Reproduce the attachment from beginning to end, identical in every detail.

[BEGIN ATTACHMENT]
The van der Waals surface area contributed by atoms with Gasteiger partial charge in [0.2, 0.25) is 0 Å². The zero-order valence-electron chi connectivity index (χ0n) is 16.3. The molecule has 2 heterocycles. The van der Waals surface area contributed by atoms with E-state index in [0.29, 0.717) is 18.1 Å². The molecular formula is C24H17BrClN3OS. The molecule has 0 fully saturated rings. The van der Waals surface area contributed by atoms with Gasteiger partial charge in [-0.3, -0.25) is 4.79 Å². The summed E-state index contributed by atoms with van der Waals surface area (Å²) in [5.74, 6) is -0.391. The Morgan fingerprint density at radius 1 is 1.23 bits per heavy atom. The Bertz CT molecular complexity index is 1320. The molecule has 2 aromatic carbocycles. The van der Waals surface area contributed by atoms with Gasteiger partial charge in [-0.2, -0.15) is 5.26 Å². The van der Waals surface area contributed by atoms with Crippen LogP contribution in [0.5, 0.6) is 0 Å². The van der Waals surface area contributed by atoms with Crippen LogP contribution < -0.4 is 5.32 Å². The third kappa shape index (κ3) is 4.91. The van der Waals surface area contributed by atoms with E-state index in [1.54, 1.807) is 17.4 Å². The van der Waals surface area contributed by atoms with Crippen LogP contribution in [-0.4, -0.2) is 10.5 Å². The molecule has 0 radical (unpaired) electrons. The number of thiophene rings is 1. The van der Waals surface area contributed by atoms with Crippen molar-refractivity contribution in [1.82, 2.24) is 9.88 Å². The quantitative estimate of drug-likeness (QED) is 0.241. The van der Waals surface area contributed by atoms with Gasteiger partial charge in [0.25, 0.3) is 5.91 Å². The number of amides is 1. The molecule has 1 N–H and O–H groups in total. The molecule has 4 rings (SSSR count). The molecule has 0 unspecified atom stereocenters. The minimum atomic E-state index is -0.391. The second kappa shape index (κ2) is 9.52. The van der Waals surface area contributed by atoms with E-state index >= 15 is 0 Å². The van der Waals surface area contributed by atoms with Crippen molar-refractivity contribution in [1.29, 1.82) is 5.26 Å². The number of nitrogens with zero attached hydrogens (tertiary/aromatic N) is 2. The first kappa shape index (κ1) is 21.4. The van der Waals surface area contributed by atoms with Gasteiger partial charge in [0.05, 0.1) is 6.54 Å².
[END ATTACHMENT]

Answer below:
The van der Waals surface area contributed by atoms with Gasteiger partial charge in [0.2, 0.25) is 0 Å². The zero-order valence-electron chi connectivity index (χ0n) is 16.3. The molecule has 2 heterocycles. The van der Waals surface area contributed by atoms with E-state index in [0.29, 0.717) is 18.1 Å². The molecular formula is C24H17BrClN3OS. The molecule has 0 fully saturated rings. The van der Waals surface area contributed by atoms with Gasteiger partial charge in [-0.3, -0.25) is 4.79 Å². The summed E-state index contributed by atoms with van der Waals surface area (Å²) in [5.74, 6) is -0.391. The Morgan fingerprint density at radius 1 is 1.23 bits per heavy atom. The Bertz CT molecular complexity index is 1320. The molecule has 2 aromatic carbocycles. The van der Waals surface area contributed by atoms with Gasteiger partial charge in [-0.2, -0.15) is 5.26 Å². The van der Waals surface area contributed by atoms with Crippen LogP contribution in [0.5, 0.6) is 0 Å². The van der Waals surface area contributed by atoms with Crippen LogP contribution < -0.4 is 5.32 Å². The third kappa shape index (κ3) is 4.91. The van der Waals surface area contributed by atoms with E-state index in [1.54, 1.807) is 17.4 Å². The van der Waals surface area contributed by atoms with Crippen LogP contribution in [-0.4, -0.2) is 10.5 Å². The molecule has 0 radical (unpaired) electrons. The number of thiophene rings is 1. The van der Waals surface area contributed by atoms with Crippen molar-refractivity contribution in [1.82, 2.24) is 9.88 Å². The quantitative estimate of drug-likeness (QED) is 0.241. The van der Waals surface area contributed by atoms with Gasteiger partial charge in [0.25, 0.3) is 5.91 Å². The number of amides is 1. The molecule has 1 N–H and O–H groups in total. The molecule has 4 rings (SSSR count). The molecule has 0 unspecified atom stereocenters. The minimum atomic E-state index is -0.391. The second kappa shape index (κ2) is 9.52. The van der Waals surface area contributed by atoms with E-state index >= 15 is 0 Å². The van der Waals surface area contributed by atoms with Crippen molar-refractivity contribution in [1.29, 1.82) is 5.26 Å². The number of nitrogens with zero attached hydrogens (tertiary/aromatic N) is 2. The first kappa shape index (κ1) is 21.4. The van der Waals surface area contributed by atoms with Gasteiger partial charge in [0.05, 0.1) is 6.54 Å².